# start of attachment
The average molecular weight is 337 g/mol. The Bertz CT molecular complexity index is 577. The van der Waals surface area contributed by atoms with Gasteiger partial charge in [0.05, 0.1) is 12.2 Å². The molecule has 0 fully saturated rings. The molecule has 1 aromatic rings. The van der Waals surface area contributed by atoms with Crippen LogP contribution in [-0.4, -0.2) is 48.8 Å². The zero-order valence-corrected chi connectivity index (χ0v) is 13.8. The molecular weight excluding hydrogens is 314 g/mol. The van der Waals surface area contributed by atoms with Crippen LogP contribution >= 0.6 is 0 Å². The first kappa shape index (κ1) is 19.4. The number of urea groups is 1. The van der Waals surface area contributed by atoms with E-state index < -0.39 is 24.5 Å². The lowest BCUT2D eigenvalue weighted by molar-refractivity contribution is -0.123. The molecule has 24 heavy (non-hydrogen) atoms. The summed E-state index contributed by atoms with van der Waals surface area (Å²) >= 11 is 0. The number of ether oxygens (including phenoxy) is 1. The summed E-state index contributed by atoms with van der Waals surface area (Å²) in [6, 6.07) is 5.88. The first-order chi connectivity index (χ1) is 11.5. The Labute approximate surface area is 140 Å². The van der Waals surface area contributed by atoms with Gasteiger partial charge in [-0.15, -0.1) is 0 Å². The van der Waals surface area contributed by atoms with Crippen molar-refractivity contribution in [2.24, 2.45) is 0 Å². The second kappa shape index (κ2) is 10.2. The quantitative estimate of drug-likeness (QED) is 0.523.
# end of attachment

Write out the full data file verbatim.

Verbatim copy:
The average molecular weight is 337 g/mol. The Bertz CT molecular complexity index is 577. The van der Waals surface area contributed by atoms with Gasteiger partial charge in [0.05, 0.1) is 12.2 Å². The molecule has 0 fully saturated rings. The molecule has 1 aromatic rings. The van der Waals surface area contributed by atoms with Crippen LogP contribution in [-0.4, -0.2) is 48.8 Å². The zero-order valence-corrected chi connectivity index (χ0v) is 13.8. The molecular weight excluding hydrogens is 314 g/mol. The van der Waals surface area contributed by atoms with Crippen LogP contribution >= 0.6 is 0 Å². The first kappa shape index (κ1) is 19.4. The number of urea groups is 1. The van der Waals surface area contributed by atoms with E-state index < -0.39 is 24.5 Å². The lowest BCUT2D eigenvalue weighted by molar-refractivity contribution is -0.123. The molecule has 24 heavy (non-hydrogen) atoms. The summed E-state index contributed by atoms with van der Waals surface area (Å²) >= 11 is 0. The number of ether oxygens (including phenoxy) is 1. The summed E-state index contributed by atoms with van der Waals surface area (Å²) in [6, 6.07) is 5.88. The first-order chi connectivity index (χ1) is 11.5. The Labute approximate surface area is 140 Å². The van der Waals surface area contributed by atoms with Gasteiger partial charge in [-0.15, -0.1) is 0 Å². The van der Waals surface area contributed by atoms with Crippen molar-refractivity contribution in [2.24, 2.45) is 0 Å². The second kappa shape index (κ2) is 10.2. The quantitative estimate of drug-likeness (QED) is 0.523.